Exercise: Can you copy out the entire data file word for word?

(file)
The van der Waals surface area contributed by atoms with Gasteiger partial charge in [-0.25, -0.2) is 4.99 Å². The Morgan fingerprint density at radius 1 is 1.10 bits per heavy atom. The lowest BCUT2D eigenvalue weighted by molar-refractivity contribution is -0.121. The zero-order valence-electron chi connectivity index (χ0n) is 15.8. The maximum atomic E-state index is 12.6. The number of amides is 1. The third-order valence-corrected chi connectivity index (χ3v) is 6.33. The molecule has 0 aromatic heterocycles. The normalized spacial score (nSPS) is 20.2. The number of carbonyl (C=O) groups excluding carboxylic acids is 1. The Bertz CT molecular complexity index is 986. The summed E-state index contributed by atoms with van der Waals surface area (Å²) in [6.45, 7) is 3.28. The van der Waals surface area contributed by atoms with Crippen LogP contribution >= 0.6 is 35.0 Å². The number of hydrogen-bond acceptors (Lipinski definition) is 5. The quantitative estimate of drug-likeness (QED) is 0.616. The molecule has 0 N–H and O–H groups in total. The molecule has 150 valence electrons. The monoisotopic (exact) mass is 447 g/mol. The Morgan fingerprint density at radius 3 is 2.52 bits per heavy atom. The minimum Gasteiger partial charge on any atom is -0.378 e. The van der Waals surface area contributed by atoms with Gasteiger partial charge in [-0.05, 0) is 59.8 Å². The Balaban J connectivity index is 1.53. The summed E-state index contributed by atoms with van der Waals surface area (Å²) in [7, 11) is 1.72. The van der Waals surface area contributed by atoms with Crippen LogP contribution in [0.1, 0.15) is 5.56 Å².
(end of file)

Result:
The van der Waals surface area contributed by atoms with Gasteiger partial charge in [-0.25, -0.2) is 4.99 Å². The Morgan fingerprint density at radius 1 is 1.10 bits per heavy atom. The lowest BCUT2D eigenvalue weighted by molar-refractivity contribution is -0.121. The zero-order valence-electron chi connectivity index (χ0n) is 15.8. The maximum atomic E-state index is 12.6. The number of amides is 1. The third-order valence-corrected chi connectivity index (χ3v) is 6.33. The molecule has 0 aromatic heterocycles. The normalized spacial score (nSPS) is 20.2. The number of carbonyl (C=O) groups excluding carboxylic acids is 1. The Bertz CT molecular complexity index is 986. The summed E-state index contributed by atoms with van der Waals surface area (Å²) in [6.45, 7) is 3.28. The van der Waals surface area contributed by atoms with Crippen LogP contribution >= 0.6 is 35.0 Å². The number of hydrogen-bond acceptors (Lipinski definition) is 5. The quantitative estimate of drug-likeness (QED) is 0.616. The molecule has 0 N–H and O–H groups in total. The molecule has 150 valence electrons. The monoisotopic (exact) mass is 447 g/mol. The Morgan fingerprint density at radius 3 is 2.52 bits per heavy atom. The minimum Gasteiger partial charge on any atom is -0.378 e. The van der Waals surface area contributed by atoms with Gasteiger partial charge in [-0.05, 0) is 59.8 Å². The Balaban J connectivity index is 1.53. The summed E-state index contributed by atoms with van der Waals surface area (Å²) in [7, 11) is 1.72. The van der Waals surface area contributed by atoms with Crippen LogP contribution in [0.1, 0.15) is 5.56 Å².